CommonCore, A new perspective on the destruction of education

Common CoreLet’s hear from Rick Roach, a school board member who took a version of a state standardized test and was horrified at what he found.

Rick Roach, agreed to talk to Valerie Strauss, Education reporter for The Washington Post, about the experience on the record because he has come to feel so very strongly about the issue.

Rick Roach, who is in his fourth four-year term representing District 3 on the Board of Education in Orange County, Fl., a public school system with 180,000 students. Roach took a version of the Florida Comprehensive Assessment Test, commonly known as the FCAT, earlier this year.

The FCAT, begun in 1998, has been given annually to students in grades 3 to 11 in mathematics, reading, science and writing. It is the bedrock of what is regarded as one of the nation’s most extensive and widely studied school accountability systems. In the last school year, the state began rolling out a next-generation FCAT. For more on the testing program, see here.

Roach, the father of five children and grandfather of two, was a teacher, counselor and coach in Orange County for 14 years. He was first elected to the board in 1998 and has been reelected three times. A resident of Orange County for three decades, he has a Bachelor of Science degree in education and two masters degrees: in education and educational psychology. He has trained over 18,000 educators in classroom management and course delivery skills in six eastern states over the last 25 years.

Roach took a version of the FCAT and reached this conclusion in an email to Marion Brady, veteran teacher, administrator, curriculum designer:

“I won’t beat around the bush. The math section had 60 questions. I knew the answers to none of them, but managed to guess ten out of the 60 correctly. On the reading test, I got 62%. In our system, that’s a ‘D,’ and would get me a mandatory assignment to a double block of reading instruction.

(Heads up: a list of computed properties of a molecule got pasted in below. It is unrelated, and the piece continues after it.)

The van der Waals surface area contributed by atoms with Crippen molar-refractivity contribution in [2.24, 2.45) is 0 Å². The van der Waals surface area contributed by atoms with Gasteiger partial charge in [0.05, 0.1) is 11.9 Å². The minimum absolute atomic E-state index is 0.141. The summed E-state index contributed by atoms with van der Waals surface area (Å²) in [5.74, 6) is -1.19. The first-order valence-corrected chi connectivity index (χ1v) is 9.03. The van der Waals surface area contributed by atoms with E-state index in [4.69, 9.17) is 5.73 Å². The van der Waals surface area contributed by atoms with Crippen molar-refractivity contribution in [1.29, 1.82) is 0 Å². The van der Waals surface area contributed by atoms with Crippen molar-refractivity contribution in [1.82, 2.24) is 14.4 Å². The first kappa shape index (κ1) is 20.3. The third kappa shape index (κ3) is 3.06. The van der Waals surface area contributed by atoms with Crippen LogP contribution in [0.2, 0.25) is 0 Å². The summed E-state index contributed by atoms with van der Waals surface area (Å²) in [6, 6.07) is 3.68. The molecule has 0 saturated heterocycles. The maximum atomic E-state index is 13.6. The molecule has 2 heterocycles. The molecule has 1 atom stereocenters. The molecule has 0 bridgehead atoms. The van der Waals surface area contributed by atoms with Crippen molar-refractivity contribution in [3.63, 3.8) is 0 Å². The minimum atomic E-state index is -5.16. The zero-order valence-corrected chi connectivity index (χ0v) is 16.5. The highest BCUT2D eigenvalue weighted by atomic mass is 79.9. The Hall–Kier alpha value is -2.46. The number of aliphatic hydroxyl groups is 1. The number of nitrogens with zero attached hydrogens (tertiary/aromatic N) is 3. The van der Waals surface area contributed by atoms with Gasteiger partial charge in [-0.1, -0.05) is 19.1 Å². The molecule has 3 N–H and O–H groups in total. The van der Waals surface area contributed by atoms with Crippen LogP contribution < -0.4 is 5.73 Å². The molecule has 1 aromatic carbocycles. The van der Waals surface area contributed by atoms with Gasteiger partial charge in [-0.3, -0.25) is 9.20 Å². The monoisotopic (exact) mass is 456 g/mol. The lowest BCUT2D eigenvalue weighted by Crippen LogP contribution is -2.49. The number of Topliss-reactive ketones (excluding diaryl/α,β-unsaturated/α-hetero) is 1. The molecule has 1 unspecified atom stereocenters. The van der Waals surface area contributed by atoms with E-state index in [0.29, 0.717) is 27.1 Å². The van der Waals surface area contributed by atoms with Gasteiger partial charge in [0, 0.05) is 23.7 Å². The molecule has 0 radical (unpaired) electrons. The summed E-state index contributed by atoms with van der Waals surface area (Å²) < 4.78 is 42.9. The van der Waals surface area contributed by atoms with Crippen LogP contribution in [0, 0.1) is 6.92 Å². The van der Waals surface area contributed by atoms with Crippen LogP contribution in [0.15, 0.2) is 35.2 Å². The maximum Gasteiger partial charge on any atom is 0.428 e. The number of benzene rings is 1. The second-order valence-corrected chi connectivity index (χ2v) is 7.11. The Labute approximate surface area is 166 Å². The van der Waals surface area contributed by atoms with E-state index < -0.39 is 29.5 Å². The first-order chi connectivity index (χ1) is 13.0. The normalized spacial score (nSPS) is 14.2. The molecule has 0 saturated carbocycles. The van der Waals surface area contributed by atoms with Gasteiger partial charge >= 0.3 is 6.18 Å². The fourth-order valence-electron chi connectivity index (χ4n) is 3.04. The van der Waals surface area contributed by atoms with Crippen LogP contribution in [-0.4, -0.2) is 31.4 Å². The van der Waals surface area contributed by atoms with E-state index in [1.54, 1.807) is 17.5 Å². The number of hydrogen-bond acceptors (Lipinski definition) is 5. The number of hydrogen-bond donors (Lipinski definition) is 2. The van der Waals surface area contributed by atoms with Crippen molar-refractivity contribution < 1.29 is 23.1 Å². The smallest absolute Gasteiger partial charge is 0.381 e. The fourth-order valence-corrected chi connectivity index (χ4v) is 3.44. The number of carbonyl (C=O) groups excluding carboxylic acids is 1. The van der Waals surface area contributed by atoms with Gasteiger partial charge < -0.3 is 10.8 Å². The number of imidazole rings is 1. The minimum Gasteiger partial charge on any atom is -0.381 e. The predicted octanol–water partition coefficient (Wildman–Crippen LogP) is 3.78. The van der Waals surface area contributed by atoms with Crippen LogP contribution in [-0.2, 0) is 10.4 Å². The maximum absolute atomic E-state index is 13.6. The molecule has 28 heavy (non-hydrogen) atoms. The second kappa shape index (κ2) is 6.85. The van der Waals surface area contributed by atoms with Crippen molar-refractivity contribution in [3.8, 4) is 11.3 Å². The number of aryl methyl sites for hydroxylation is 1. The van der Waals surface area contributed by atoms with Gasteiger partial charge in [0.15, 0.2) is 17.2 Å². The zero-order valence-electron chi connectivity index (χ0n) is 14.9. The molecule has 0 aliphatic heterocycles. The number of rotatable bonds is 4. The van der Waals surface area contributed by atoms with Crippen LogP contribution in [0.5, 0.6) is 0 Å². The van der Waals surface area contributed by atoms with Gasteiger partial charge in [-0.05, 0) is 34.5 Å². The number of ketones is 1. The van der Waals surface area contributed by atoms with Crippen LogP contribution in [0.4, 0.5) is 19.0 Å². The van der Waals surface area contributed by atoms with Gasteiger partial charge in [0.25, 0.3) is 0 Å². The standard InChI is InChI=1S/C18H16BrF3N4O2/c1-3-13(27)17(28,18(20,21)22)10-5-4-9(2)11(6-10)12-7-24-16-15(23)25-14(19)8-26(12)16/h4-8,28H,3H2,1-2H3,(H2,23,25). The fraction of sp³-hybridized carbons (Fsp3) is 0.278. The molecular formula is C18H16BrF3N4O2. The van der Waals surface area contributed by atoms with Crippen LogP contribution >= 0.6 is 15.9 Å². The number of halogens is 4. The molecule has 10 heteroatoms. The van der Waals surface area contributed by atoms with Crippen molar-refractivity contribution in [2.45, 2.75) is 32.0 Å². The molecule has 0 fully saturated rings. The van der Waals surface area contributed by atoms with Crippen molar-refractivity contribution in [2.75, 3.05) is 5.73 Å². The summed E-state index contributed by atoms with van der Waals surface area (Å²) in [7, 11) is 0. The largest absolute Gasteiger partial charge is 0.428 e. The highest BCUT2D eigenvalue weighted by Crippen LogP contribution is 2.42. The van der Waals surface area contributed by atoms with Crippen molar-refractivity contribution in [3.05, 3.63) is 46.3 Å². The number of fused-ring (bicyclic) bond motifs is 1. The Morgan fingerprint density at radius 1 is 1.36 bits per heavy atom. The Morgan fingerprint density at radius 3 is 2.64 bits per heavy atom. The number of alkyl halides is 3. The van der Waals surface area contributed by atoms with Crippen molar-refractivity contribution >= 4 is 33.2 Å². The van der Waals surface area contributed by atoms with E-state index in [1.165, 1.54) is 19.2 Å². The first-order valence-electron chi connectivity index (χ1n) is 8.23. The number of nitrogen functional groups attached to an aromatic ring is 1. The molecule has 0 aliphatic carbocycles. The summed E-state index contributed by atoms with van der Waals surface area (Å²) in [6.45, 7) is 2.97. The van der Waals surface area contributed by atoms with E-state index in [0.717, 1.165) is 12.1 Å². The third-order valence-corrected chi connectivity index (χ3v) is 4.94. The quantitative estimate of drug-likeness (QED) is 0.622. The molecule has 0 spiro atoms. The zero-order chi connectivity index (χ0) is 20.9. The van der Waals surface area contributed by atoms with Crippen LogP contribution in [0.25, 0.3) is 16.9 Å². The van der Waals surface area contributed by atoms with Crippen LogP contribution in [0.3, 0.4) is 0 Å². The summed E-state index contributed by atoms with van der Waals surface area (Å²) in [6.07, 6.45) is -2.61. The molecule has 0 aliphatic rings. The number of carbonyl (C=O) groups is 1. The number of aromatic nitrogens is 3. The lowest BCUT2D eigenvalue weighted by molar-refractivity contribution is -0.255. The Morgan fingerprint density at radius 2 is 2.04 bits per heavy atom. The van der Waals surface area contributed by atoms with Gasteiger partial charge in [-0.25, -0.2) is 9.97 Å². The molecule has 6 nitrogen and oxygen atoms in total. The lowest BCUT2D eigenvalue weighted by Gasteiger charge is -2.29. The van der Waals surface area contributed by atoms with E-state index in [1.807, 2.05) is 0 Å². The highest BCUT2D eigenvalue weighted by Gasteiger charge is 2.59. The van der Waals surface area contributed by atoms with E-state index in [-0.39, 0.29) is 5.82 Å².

“It seems to me something is seriously wrong. I have a Bachelor of Science degree, two masters degrees, and 15 credit hours toward a doctorate. I help oversee an organization with 22,000 employees and a $3 billion operations and capital budget, and am able to make sense of complex data related to those responsibilities….

“It might be argued that I’ve been out of school too long, that if I’d actually been in the 10th grade prior to taking the test, the material would have been fresh. But doesn’t that miss the point? A test that can determine a student’s future life chances should surely relate in some practical way to the requirements of life. I can’t see how that could possibly be true of the test I took.”

Here are some of the highlights of an interview Valerie Strauss did with Roach, further exploring his reasons for taking the test and reaching the conclusions that he did.

Now in his 13th year on the board, he had considered taking the test for a while as he began to increasingly question whether the results really reflected a student’s ability. He was finally pushed to do it earlier this year, he said, after a board meeting at which the chairman listed five goals, and one of them caught his attention for being so unremarkable.

Roach said: ‘He [the chairman] said that by 2013 or 2014, he wanted 50 percent of the 10th graders reading at grade level….I’m thinking, ‘That’s horrible.’ Right now it’s 39 percent of our kids reading at grade level in 10th grade. I have to tell you that I’ve never believed, that many kids can’t read at that level. Never ever believed it. I have five kids of my own. None of them were superstars at school but they could read well, and these kids today can read too.”

“So I was thinking, ‘What are they taking that tells them they can’t read? What is this test? Our kids do okay on the eighth grade test and on the fifth grade test and then they get stupid in the 10th grade?”

He asked someone who works at the board to help him take the FCAT but state law only allows it to be taken by students, so it was arranged for him to take a version of it.

He took 60 math questions and a four-part reading test.

How did he score?

On the reading section, he scored 62 percent, a ‘D’ in Orange County. On the math, he said he knew none of the answers but guessed correctly on 10 of the 60.

“Thousands of Florida students with 3.0 or higher grade point averages are denied high school diplomas”, Roach said, because they fail at least one portion of the FCAT. Last year, he said, 41,000 kids were denied diplomas across the state — about 70 in his district — and some of them have a 3.0 GPA or better.

He said he understands why so many students who can actually read well do poorly on the FCAT.

“Many of the kids we label as poor readers are probably pretty good readers. Here’s why.